It is critical that Knox County address housing. As a City councilor I have worked hard over the last six years to address housing in our area. We worked with Habitat for Humanity, offering them first refusal when a house came to Rockland through foreclosure. We created a zoning change allowing Habitat to do a small house project, bringing 12 new small, energy efficient, and affordable houses to Rockland, offering 12 Rockland families the opportunity for home ownership and housing stability.
Rockland now allows tiny and small houses on wheels in Mobile Home Parks, providing another avenue for first home buyers to get affordable housing. But we need to scale up, and here the state could play a role. We need affordable housing for the elderly, and there are great projects by people like Cyndi Taylor, taking old school buildings like Cony High School in Augusta and creating beautiful small apartments for those 55 and up. But we need more. We need to make sure elderly homeowners who want to remain in the community have a place to go when they can no longer keep up with a house too large for their needs.
We need more apartments for the young workers who want to live here and we need the ability to create buildable lots for new housing. People are flocking here, houses are being snapped up by out of state buyers for 2nd homes, but new workforce housing is scarce. As a state representative I would want to look at which regulations provide tiny benefits but big barriers to affordable new construction, work to increase the amount of elderly housing projects and think creatively about affordable housing, like small manufactured housing as a solution to homelessness and workforce access.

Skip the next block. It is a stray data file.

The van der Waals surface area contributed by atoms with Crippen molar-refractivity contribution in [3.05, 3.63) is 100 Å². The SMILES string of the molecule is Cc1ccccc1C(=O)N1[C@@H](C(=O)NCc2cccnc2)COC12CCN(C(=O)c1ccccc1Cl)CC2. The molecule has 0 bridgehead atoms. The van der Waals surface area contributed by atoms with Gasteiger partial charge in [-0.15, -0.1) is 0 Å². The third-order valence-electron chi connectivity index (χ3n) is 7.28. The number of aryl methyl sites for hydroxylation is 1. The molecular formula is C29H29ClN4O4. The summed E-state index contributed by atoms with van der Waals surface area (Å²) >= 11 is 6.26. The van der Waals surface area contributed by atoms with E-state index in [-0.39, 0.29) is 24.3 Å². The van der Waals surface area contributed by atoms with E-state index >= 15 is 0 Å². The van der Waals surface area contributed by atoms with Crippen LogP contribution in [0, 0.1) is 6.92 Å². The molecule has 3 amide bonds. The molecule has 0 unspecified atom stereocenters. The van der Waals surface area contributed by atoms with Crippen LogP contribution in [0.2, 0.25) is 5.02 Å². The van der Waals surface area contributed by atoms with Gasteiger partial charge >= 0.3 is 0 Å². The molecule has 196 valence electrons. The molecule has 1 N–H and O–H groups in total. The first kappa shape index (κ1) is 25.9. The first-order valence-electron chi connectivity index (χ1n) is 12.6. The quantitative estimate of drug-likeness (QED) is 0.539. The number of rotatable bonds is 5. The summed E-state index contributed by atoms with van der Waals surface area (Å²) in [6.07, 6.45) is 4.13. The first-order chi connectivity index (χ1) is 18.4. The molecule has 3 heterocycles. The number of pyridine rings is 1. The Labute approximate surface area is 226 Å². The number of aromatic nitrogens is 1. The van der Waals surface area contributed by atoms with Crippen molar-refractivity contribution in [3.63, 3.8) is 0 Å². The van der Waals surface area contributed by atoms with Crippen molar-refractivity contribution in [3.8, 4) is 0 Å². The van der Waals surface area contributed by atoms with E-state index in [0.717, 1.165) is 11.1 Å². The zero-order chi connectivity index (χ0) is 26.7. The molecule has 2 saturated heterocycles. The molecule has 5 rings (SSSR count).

Candidate for House District 93
We do not have a shortfall of housing in this district. A City of Rockland committee tasked with studying housing affordability found that there are over 500 vacant homes in the City of Rockland, for example. The shortfall we face is one of affordable housing. One factor is the tax burden. Rockland residents may remember times when you could rent an apartment for $600 or a whole house for under $1,000. But a landlord can't rent a place to someone for $900 if they are paying $500 in taxes. The property tax burden is perhaps the biggest drag on the number of affordable homes in Rockland. Code issues, second. There are local code requirements to include sprinkler systems in most single family construction, which is surprising because it is expensive. The City should also be encouraging entry-level housing and make sure that codes do not price it out.